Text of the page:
Pressure induced seemed phase transition in metallic glass along with abnormal thermal expansions - Dr. Dawei Fan
FEBRUARY 2, 2015
A team of scientists including Dr. Dawei Fan from HPSTAR, discovered a seemed first-order phase transition in Ce-based metallic glass along with abnormal thermal expansion at high pressure. This work indicate that pressure will be a very effective method for investigating the structure or improving performance of metallic glasses for future applications.The related work is published on Nature Communications (“Hierarchical densification and negative thermal expansion in Ce-based metallic glass under high pressure”, DOI:10.1038/ncomms6703).
Metallic glasses (MGs) are new comers to the glass family. They are different from the traditional network forming glasses due to metallic bonds in their structure. Besides the disorder structure can actually improve some properties of metallic glasses. Metallic glasses can therefore combine the advantages and avoid many of the problems of normal metals and glasses, having superior strength and durability, which makes metallic glasses has wide commercial applications for decades. It's well known that polymorphism is very common phenomena in metal, or alloy. Even amorphous ice, silica, and silicon were reported to exhibit "polyamorphism” in the glassy state. These lead researchers also try to find "polyamorphsim" in metallic glasses since 2007.
High pressure is an extremely powerful tool for exploring new structure or properties of materials. Using diamond anvil cell, a research team including Dawei Fan from HPSTAR investigated the structural evolution in a Ce-based metallic glass (Ce65Co25Al10) with pressure at room temperature (RT) and near the glass transition temperature by synchrotron X-ray diffraction. The Ce-based MG shows low-medium-high densification processes with pressure at both temperatures. A relatively abrupt and discontinuous change in volume happened on the sample around ~50, 000 times atmospheric pressure (5 gigapascals) at 390 Kelvin. This was obvious attributed to “a possible weak first-order phase transition.” Furthermore, an abnormal negative thermal expansion shows on Ce-based MG from 0.6 to 9 gigapascals. “It is pressure which play the dominate role on the polyamorphic transformations and the abnormal thermal expansion,” explained by the authors.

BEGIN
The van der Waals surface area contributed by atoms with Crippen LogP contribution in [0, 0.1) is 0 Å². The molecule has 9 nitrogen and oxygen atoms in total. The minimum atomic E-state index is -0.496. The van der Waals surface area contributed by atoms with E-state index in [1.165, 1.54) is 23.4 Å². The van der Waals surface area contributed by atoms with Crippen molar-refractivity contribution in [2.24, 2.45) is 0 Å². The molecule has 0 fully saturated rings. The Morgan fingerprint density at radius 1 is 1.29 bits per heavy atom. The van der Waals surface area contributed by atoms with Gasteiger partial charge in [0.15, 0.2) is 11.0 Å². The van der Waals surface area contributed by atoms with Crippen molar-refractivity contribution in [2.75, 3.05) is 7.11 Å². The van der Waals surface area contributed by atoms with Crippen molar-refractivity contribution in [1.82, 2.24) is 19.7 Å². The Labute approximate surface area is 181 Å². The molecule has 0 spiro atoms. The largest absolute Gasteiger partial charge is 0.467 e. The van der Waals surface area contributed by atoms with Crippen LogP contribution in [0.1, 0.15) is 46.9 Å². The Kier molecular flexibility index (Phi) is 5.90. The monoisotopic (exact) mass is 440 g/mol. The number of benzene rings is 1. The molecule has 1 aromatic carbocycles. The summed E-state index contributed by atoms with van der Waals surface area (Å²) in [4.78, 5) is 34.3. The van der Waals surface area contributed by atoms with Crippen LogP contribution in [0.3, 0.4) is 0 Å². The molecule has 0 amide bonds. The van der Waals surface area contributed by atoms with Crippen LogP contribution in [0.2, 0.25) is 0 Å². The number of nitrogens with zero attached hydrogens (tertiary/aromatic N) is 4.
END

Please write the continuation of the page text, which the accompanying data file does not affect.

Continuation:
"High-pressure and/or high-temperature is very routine way to study the struture changing in minerals, which may also have the same "structure-effect" in metallic glasses," said the co-author Dawei Fan, a geochemistry scientist from the Deep earth and Extreme Physics group of HPSTAR.
Caption: Pressure leads to densified process in Ce-based metallic glass.
“Our findings may be helpful to understand the nature of the near-Tg polyamorphic transformations in the MG system, and high pressure and/or high temperature may be very potential means for researchers to design metllic galsses with better properties for applications," said Dr. Dawei Fan. " We are looking forward to finding other mysterious structure in the MG family in next work."